For older adults in memory care, a consistent daily routine is crucial. Keeping up with a regular schedule helps prevent feelings of restlessness and frustration. Additionally, older adults in memory care find comfort and clarity when their day is predictable. If you’re caring for a loved one in the early stages of dementia, a solid routine will benefit you as well.
At Autumn View Gardens assisted living community, we prioritize consistency and aim to provide residents with an environment that feels like home. Keeping a regular schedule is easy with flexible meal times and 24-hour support. Now, let’s talk about the many benefits routine and consistency can provide no matter where you live.
Studies show that people who experience dementia feel and perform their best when life is habitual and predictable. Even small unexpected changes like skipping breakfast can cause feelings of stress or anger. This is because people with dementia struggle to absorb new information. When your loved one knows what to expect, they'll feel more in control and thus calmer and safer. Additionally, repeating a daily routine over and over can help that routine become a part of your long-term memory bank.
To put it simply, routines refer to activities or actions that are completed on a regular, reoccurring schedule. Routines can be repeated daily, like brushing your teeth, or weekly/monthly, like going to the hair salon. People form routines around many types of activities. For example, you might have a workout routine or a morning wake-up routine. You might have a weekend ritual or specific steps surrounding mealtime. All types of routines can benefit older adults with dementia.
Caring for a loved one who’s experiencing dementia can be challenging at times. Mood swings and memory loss can cause you (the caretaker) to feel heightened, unpleasant emotions. You might find yourself feeling overwhelmed at times or more frustrated than you’d like to be. Having a little predictability provides as much calmness for you as it does for your loved one.
So now we know keeping a consistent daily routine is important, but how do you go about starting the process? Here are some tips to keep in mind when planning a schedule for your loved one with dementia.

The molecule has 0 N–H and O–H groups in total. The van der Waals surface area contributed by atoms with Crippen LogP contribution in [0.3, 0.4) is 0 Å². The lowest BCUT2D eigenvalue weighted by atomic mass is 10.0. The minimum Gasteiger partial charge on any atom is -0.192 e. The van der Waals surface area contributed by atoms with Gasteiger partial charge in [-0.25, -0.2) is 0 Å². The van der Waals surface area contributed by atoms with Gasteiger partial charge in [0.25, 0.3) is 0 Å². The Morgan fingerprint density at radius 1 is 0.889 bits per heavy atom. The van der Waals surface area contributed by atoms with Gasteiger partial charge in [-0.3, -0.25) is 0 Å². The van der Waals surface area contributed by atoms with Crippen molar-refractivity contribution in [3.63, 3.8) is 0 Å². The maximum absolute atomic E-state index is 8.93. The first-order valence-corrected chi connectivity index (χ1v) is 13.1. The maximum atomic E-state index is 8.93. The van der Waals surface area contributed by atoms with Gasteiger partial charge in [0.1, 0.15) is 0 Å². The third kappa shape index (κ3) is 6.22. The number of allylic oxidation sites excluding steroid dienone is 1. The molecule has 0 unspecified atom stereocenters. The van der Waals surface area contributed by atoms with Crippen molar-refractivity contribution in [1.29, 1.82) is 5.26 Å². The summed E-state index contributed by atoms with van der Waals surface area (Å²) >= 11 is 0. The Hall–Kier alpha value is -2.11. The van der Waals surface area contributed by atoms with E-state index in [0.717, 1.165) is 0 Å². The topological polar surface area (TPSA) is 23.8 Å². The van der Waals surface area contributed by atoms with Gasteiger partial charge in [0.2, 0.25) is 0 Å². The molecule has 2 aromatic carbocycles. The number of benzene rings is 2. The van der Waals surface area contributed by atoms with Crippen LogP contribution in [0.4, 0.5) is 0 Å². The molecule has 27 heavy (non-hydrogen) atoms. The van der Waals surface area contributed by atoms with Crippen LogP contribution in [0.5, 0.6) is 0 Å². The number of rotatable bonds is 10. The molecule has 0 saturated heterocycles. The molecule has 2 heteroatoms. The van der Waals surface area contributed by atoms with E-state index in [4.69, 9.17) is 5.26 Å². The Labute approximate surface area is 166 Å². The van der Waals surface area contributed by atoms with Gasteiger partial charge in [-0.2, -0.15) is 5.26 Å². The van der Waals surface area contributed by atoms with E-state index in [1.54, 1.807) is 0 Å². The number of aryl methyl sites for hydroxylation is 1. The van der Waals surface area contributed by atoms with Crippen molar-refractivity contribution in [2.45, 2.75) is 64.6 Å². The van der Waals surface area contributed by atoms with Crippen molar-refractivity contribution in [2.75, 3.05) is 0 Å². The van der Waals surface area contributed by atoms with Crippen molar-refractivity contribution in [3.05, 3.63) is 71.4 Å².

Keeping up with diet and hygiene is crucial to feeling your best. This is true for everyone. Focus on how and when your loved one prefers to perform grooming tasks. Do they put their makeup on in the bathroom or at a bedroom vanity? Do they like to eat breakfast in the kitchen or outside on the patio? Does their day normally start at 7 a.m. or 11 a.m.? Base your routine around the habits and preferences your loved one already has to make things easier and more enjoyable.
It’s important to incorporate as many of your loved one’s likes and interests into the routine as possible. For example, setting out a favorite piece of clothing or watching an old movie that always sparks joy are things that should be frequently included in your routine. Always remember to make plenty of time for crafting and other favorite pastimes.
Participating in regular physical activity offers several mental and physical health benefits. Some form of exercise should be included in everyone's daily routine. This is especially true for adults with dementia as regular physical activity is thought to lessen dementia symptoms. Whether it’s a morning walk or light dancing, getting the body moving is essential. Choose a physical activity that your loved one has always enjoyed to keep things easy and familiar.
A loss of independence can be difficult to accept for adults experiencing dementia. Routines can help with those feelings. Don’t be afraid to set reminders for tasks, and label common items to make sticking to the routine independently as easy as possible.
Dementia progresses over time, and routines that started out easy often become more difficult as time goes on. That doesn’t mean you should abandon having a consistent routine altogether, but it does mean you may have to modify it to meet your loved one where they’re at.
Routine often gets a bad rap for being boring. But, in reality, routines help adults with dementia immensely. They can lower anxiety and stress while boosting feelings of independence and confidence. Keeping the days consistent doesn’t have to be a snore-fest. In fact, even as a caregiver, you’ll find yourself taking comfort in the predictability and ease that comes with your daily and weekly routines.
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